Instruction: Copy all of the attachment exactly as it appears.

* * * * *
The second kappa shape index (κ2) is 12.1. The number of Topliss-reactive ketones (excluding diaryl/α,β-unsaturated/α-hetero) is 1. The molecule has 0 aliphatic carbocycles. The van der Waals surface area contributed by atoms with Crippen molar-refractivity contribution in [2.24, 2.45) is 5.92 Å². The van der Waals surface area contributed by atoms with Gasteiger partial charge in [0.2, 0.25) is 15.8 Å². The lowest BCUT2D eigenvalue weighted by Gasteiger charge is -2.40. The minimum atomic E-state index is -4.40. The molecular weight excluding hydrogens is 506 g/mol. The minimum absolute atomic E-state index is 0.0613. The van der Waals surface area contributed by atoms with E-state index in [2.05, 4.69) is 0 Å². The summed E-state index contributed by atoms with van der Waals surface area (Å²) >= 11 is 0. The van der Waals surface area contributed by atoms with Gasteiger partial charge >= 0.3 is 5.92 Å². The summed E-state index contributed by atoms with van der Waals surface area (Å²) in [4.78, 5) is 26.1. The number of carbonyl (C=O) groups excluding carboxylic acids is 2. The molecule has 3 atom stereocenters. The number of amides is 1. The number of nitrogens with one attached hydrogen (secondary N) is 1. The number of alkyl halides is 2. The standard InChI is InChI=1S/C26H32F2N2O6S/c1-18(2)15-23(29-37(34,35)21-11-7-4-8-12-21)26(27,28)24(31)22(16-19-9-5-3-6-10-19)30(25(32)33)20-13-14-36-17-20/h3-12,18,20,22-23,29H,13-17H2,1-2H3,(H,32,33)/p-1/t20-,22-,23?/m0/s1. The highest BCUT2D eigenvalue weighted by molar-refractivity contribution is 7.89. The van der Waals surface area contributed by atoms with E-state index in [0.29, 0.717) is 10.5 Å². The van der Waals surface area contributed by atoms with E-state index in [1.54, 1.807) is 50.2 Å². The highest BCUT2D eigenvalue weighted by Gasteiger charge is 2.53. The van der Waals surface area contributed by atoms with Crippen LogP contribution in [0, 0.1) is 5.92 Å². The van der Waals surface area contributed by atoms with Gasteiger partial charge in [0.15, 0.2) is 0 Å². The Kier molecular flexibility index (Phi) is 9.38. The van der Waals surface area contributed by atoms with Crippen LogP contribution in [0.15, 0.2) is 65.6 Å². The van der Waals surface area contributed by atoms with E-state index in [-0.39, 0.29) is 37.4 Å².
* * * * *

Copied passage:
The second kappa shape index (κ2) is 12.1. The number of Topliss-reactive ketones (excluding diaryl/α,β-unsaturated/α-hetero) is 1. The molecule has 0 aliphatic carbocycles. The van der Waals surface area contributed by atoms with Crippen molar-refractivity contribution in [2.24, 2.45) is 5.92 Å². The van der Waals surface area contributed by atoms with Gasteiger partial charge in [0.2, 0.25) is 15.8 Å². The lowest BCUT2D eigenvalue weighted by Gasteiger charge is -2.40. The minimum atomic E-state index is -4.40. The molecular weight excluding hydrogens is 506 g/mol. The minimum absolute atomic E-state index is 0.0613. The van der Waals surface area contributed by atoms with E-state index in [2.05, 4.69) is 0 Å². The summed E-state index contributed by atoms with van der Waals surface area (Å²) >= 11 is 0. The van der Waals surface area contributed by atoms with Gasteiger partial charge >= 0.3 is 5.92 Å². The summed E-state index contributed by atoms with van der Waals surface area (Å²) in [4.78, 5) is 26.1. The number of carbonyl (C=O) groups excluding carboxylic acids is 2. The molecule has 3 atom stereocenters. The number of amides is 1. The number of nitrogens with one attached hydrogen (secondary N) is 1. The number of alkyl halides is 2. The standard InChI is InChI=1S/C26H32F2N2O6S/c1-18(2)15-23(29-37(34,35)21-11-7-4-8-12-21)26(27,28)24(31)22(16-19-9-5-3-6-10-19)30(25(32)33)20-13-14-36-17-20/h3-12,18,20,22-23,29H,13-17H2,1-2H3,(H,32,33)/p-1/t20-,22-,23?/m0/s1. The highest BCUT2D eigenvalue weighted by molar-refractivity contribution is 7.89. The van der Waals surface area contributed by atoms with E-state index in [0.29, 0.717) is 10.5 Å². The van der Waals surface area contributed by atoms with E-state index in [1.54, 1.807) is 50.2 Å². The highest BCUT2D eigenvalue weighted by Gasteiger charge is 2.53. The van der Waals surface area contributed by atoms with Crippen LogP contribution in [0, 0.1) is 5.92 Å². The van der Waals surface area contributed by atoms with Gasteiger partial charge in [0.15, 0.2) is 0 Å². The Kier molecular flexibility index (Phi) is 9.38. The van der Waals surface area contributed by atoms with Crippen LogP contribution in [0.15, 0.2) is 65.6 Å². The van der Waals surface area contributed by atoms with E-state index in [-0.39, 0.29) is 37.4 Å².